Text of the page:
When I was about 8 years old my father lost his job. Unfortunately, it was part of a string of job losses which lead a once promising engineer-turned-business man onto the path to un-employability.
My father, among other mental health challenges, is an alcoholic. Not in the conventional, obvious “rock bottom” sense, but in the secretly drinks-to-the-point-of-passing-out every night kind. I doubt many people would be able to draw this conclusion about him looking at our upper middle class family. We had a nice house, cars, 2.5 kids, and university educations. We paid our taxes, had nice gardens, nutritious packed school lunches and clean clothes. But – nonetheless, it was true – my father is an alcoholic and has been largely emotionally absent from my life most days and physically absent most evenings. I suspect his substance use was a large part of what lead him to lose jobs; like most alcoholics, he lacks the ability to be truly empathetic and engaged with people and is therefore a liability in a team environment.
At the time of that job loss, my brother was about one year old. My mother had worked a series of mid-range jobs but her career had been hampered by acting as the primary caregiver in our house. We lived in a small town, so many of the more lucrative job opportunities would have meant sacrificing time at home to commute to a larger city center.
Rather than look for another job, my father decided that he was above answering to other people and that working for himself would be a much better use of his time. He opened a small business selling high-end video editing equipment to Canadian animators and small production companies. When I was older, my mother told me in a moment of frustration that the business only ever brought in enough profit to maintain my fathers alcohol and cigarette addictions. After about 10 years of picking at his business, my father started calling himself “semi-retired” and totally excused himself from contributing financially to the family. I heard him justify his decision once by stating that he brought in more income while we were little kids, so it was my mothers’ turn to bear the burden of supporting a family.
The job loss when we were kids was the beginning of my mother’s role changing to include both primary caregiver and primary earner titles for our family. Over the course of the following years, my mother became more and more career focused to make up the financial deficit. She took jobs that required commuting and put in the hours to maintain our lifestyle. This eventually lead to promotions and more senior positions that required her to travel for long periods in order to continue to increase her rate of earning.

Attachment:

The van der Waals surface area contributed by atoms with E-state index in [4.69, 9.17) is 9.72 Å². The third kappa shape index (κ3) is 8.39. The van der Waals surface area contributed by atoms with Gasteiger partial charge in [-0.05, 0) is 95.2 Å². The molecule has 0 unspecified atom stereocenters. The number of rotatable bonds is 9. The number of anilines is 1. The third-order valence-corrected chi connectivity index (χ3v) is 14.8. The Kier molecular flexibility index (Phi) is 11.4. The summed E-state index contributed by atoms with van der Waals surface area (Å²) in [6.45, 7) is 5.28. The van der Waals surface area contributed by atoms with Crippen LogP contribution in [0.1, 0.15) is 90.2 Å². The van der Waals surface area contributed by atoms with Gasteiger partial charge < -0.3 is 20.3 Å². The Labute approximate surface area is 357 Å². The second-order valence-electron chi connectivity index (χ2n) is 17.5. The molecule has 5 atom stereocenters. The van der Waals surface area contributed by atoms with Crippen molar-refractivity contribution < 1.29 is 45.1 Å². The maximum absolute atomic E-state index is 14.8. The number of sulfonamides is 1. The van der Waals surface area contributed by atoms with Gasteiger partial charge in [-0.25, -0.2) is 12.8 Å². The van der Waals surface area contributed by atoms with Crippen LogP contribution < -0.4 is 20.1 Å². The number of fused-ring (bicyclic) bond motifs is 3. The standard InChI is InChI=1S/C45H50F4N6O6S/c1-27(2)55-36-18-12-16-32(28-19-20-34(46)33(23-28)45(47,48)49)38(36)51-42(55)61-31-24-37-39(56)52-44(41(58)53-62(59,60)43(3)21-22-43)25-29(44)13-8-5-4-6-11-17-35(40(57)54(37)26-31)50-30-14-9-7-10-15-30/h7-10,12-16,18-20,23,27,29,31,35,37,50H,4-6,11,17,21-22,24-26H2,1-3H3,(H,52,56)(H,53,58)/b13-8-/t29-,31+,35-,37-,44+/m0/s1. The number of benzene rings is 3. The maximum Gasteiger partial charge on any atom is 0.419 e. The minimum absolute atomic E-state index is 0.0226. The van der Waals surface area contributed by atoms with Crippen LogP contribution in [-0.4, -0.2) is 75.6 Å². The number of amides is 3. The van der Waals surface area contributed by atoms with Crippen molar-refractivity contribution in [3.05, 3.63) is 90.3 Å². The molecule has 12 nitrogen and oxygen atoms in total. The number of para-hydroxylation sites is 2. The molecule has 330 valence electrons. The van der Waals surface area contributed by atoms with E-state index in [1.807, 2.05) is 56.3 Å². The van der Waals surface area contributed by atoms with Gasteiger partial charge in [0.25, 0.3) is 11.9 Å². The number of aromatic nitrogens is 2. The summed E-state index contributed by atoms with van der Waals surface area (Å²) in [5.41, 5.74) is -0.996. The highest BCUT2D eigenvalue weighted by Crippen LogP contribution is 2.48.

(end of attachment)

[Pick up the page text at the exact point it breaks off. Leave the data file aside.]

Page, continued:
If you asked me about my point-of-view of this period of my life, my overall impression was that I was very lonely, sad, and angry kid. Without my mother home, my brother and I spent most of our time outside of school with babysitters. When we were picked up in the evening, my mother often worked through the night (and my father was in no condition to drive) so the opportunity for rides to activities and friends did not exist. I remember giving up horseback riding, afterschool sports, braces, and other activities and expenses in an effort to help balance the family’s finances. Outwardly I started to morph into a sullen and resentful pre-teen.
At that time, I could easily grasp that the family was in flux and difficulty, but I don’t have any recollection that anyone had the time or energy to explain it to me. I recall my attempts to talk about my feelings being met with exclamations that I was being selfish, sensitive, dramatic, or miserable. There were comparisons of my life to much more dramatic cases of child suffering – starving children of Africa, child survivors of rape or physical abuse. The message was an all-too-clear: “stop your complaining and get some perspective, life isn’t that bad”. I suspect that my feelings of unhappiness magnified what I now suspect were my fathers’ feelings of deep self-loathing and frustrated my mother who didn’t have time for anything which wasn’t directly related to the family’s survival.
Looking back on this period, I can see the hints of ideas forming in my child’s mind that would challenge me for the rest of my life. I didn’t have the context or experience to understand what was happening and, without the guidance of my parents, the only explanation my immature reasoning could accept was that the bad things happening around me must have to do with my worth. I’ve struggled for decades with feelings of inadequacy; of being somehow not worthy of love, of compassion, of effort. I’ve also been haunted by the idea that any suffering that I’m experiencing is somehow not valid since there are much bigger issues in the world. These lessons have lead me into more situations than I’d like to admit where I accepted poor treatment or sacrificed my needs for the benefits or convenience of others. They nag at my thoughts telling me that I shouldn’t act as my own advocate or fight for a better seat at the table.
In hindsight, I understand that my parents simply didn’t have the bandwidth to give me what I needed. They were in survival mode and my self worth was an unfortunate casualty.
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